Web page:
Tag Archives: Domesticana

My Owls and the Today Show…

Sooo… a wonderful friend wrote to me not long ago to suggest that I enter my embroidered owls in a contest being held by the Today Show. They were looking for the best in “Made in America Style.” The winner was announced and it’s fair to say that my little owls never stood a chance. They’re just in a different category of “hand made.”

Not wanting the 1,000 word essay that I wrote in the hour before the application was due go to waste, I’m  posting it here for your reading enjoyment. Hope you like it…

Rainbow Owls custom ordered for two lucky little girls.

My “American Maker” Story:

First, a little family history. My grandmother is a seamstress. Not in the way that most people’s grandmothers are seamstresses, though. She worked for Bob Mackie and Nolan Miller. So while my friends’ grandmothers were making dresses for their Barbie dolls, my grandmother was making dresses for Cher and Carol Burnett.

My abuelita came to this country as a Mexican immigrant with very little. And, like most people who grew up poor and having to do without, she was (and is) very careful not to waste things. So it really bothered her to watch scraps of beautifully beaded lace swept up with the trash at the end of every work day. In fact, it bothered her so much that she would collect these scraps and bring them home. To this day, she has dozens upon dozens of tiny jars filled with beads that she cut free from these scraps and then sorted in her limited free time.

As a child, I marveled at these little jars of “jewels” and would watch fascinated as they made their way onto Christmas ornaments and delicate table runners. My Abuela can make magic with other people’s “trash.”

When I picked up a needle for the first time since childhood, I was a graduate student in need of a hobby to help me unwind (and give me something to do during Minnesota’s brutal winters). I was far from my home in Los Angeles and terribly homesick. I think that sewing made me feel a little more connected to my home and my family.

Picking up a needle wasn’t easy. My grandmother had tried to teach me how to sew when I was a kid– but I wasn’t very good at it and she wasn’t very patient. So I abandoned the trade and, in the subsequent years, forgot almost everything she’d taught me. Now, more than twenty years later, I found myself buying a “how-to” book to teach myself some basic stitches and wishing that I’d had more perseverance as a child.

The first projects I remember being really proud of were felt sugar skulls. A friend of mine liked them so much that she offered to sell them in her boutique candy shop during the Halloween/Day of the Dead season. They were a hit. I couldn’t believe that people were actually willing to pay for something I had made with my hands.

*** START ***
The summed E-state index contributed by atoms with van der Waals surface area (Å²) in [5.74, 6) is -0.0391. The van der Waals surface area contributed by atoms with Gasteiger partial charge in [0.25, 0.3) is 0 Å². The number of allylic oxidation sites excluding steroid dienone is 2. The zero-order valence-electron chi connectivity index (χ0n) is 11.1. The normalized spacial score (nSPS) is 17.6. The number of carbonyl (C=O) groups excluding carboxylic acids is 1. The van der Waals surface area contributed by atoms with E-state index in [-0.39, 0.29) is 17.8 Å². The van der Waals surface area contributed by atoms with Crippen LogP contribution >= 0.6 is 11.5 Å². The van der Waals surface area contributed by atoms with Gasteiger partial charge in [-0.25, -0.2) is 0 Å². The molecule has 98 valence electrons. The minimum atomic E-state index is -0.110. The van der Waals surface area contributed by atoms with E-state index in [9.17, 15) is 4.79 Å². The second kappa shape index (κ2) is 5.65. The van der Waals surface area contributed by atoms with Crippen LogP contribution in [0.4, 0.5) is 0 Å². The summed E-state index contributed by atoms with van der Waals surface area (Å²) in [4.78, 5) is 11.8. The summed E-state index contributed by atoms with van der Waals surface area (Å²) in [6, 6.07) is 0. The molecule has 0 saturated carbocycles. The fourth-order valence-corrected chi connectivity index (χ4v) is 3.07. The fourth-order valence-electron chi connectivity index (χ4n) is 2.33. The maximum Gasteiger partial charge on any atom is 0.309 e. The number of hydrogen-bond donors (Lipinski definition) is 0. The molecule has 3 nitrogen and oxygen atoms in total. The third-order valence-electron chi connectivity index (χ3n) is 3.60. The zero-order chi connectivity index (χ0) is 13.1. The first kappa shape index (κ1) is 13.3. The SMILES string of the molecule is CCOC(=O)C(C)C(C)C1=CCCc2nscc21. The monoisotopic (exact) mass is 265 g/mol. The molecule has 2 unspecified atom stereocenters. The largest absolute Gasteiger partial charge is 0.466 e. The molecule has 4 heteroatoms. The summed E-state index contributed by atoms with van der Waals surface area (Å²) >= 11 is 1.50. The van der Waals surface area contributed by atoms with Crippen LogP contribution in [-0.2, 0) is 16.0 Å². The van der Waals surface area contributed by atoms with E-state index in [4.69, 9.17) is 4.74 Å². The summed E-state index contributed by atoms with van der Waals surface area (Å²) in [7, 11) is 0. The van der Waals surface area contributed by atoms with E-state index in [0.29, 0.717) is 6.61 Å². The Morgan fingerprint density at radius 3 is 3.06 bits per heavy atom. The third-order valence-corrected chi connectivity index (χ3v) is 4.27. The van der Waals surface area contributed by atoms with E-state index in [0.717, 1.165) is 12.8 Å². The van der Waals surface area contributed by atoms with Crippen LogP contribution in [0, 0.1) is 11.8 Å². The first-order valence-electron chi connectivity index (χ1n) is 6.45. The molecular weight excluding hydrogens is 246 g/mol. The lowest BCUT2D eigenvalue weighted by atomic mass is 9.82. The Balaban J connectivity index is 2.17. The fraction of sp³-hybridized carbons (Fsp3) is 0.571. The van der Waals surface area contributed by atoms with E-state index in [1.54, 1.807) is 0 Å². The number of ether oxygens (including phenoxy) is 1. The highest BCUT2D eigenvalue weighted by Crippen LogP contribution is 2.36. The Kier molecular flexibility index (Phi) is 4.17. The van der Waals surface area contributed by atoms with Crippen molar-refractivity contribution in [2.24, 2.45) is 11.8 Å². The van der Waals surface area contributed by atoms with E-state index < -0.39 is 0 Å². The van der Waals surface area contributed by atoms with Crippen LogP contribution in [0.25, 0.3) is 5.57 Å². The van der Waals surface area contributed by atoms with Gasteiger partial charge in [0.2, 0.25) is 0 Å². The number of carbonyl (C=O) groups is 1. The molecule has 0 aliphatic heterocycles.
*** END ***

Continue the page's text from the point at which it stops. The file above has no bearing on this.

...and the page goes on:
Feeling gratified and encouraged by my modest success, I opened up a little Etsy store and started selling other pieces of my artwork. Everything I made was a reflection of who I was and of my family’s immigrant experience.

The felt owls that I have submitted for your review are inspired by the brightly painted owls crafted in Southern Mexico. Many of them boast a “sugar skull” tummy panel in homage to their Mexican roots. They are cut from 100% wool felt and are completely hand stitched and embroidered. Best of all, they are embellished with the beads and sequins that my grandmother “rescued” from Bob Mackie’s studio floor.

I like to think that these owls represent what can be done when you don’t give up on learning. I hope that you like them.

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Corner #1 (Part 1 of 4)

I think I may just do a little office/studio tour as a four part series. One post for each corner. It’s a tiny office but it’s crammed to the rafters with “stuff” so there’s a lot to look at.

So… without further ado: Corner #1

Click to enlarge

There have been some new additions to my little office these last few days. The first of which had me doing little happy dances when he arrived. Please allow me to direct your attention to the handsome little guy gracing my top shelf. I’m told his name is “Wolfgang” and he was made by the insanely talented Lisa of “Stuffed Silly.” I don’t have enough words to express just how very much in love I am with my little Frost Monster. I would tell you to go get one of your very own, but I think he was the last one in the limited edition series. Lisa tells me that she has other “monsters” planned, though. So I encourage you to check back in to her store later on to see what she’s been up to.